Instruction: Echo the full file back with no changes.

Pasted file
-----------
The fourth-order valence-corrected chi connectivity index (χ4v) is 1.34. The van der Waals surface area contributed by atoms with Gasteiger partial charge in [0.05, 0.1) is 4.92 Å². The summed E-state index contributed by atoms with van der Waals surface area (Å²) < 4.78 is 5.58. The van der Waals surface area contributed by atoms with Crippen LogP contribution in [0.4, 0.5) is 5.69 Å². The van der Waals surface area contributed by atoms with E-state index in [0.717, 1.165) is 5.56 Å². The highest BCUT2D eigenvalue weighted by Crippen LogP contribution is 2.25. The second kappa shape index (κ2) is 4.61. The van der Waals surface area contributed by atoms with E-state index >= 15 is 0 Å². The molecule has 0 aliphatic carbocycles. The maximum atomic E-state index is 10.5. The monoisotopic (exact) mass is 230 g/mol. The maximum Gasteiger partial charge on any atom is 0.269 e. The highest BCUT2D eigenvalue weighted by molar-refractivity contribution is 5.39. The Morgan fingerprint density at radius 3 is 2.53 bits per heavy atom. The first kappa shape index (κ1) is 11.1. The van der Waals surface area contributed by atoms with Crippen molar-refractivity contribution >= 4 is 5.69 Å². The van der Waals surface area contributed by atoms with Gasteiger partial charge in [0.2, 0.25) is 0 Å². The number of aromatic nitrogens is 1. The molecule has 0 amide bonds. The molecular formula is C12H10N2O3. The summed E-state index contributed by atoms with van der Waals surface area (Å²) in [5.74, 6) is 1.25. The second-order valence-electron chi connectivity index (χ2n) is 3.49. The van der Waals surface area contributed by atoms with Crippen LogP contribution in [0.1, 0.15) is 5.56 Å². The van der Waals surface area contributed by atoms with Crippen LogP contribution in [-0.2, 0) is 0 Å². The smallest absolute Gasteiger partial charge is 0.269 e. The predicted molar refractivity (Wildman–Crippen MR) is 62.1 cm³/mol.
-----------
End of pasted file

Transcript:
The fourth-order valence-corrected chi connectivity index (χ4v) is 1.34. The van der Waals surface area contributed by atoms with Gasteiger partial charge in [0.05, 0.1) is 4.92 Å². The summed E-state index contributed by atoms with van der Waals surface area (Å²) < 4.78 is 5.58. The van der Waals surface area contributed by atoms with Crippen LogP contribution in [0.4, 0.5) is 5.69 Å². The van der Waals surface area contributed by atoms with E-state index in [0.717, 1.165) is 5.56 Å². The highest BCUT2D eigenvalue weighted by Crippen LogP contribution is 2.25. The second kappa shape index (κ2) is 4.61. The van der Waals surface area contributed by atoms with E-state index >= 15 is 0 Å². The molecule has 0 aliphatic carbocycles. The maximum atomic E-state index is 10.5. The monoisotopic (exact) mass is 230 g/mol. The maximum Gasteiger partial charge on any atom is 0.269 e. The highest BCUT2D eigenvalue weighted by molar-refractivity contribution is 5.39. The Morgan fingerprint density at radius 3 is 2.53 bits per heavy atom. The first kappa shape index (κ1) is 11.1. The van der Waals surface area contributed by atoms with Crippen molar-refractivity contribution >= 4 is 5.69 Å². The van der Waals surface area contributed by atoms with Gasteiger partial charge in [0.2, 0.25) is 0 Å². The number of aromatic nitrogens is 1. The molecule has 0 amide bonds. The molecular formula is C12H10N2O3. The summed E-state index contributed by atoms with van der Waals surface area (Å²) in [5.74, 6) is 1.25. The second-order valence-electron chi connectivity index (χ2n) is 3.49. The van der Waals surface area contributed by atoms with Crippen LogP contribution in [0.1, 0.15) is 5.56 Å². The van der Waals surface area contributed by atoms with Crippen LogP contribution in [-0.2, 0) is 0 Å². The smallest absolute Gasteiger partial charge is 0.269 e. The predicted molar refractivity (Wildman–Crippen MR) is 62.1 cm³/mol.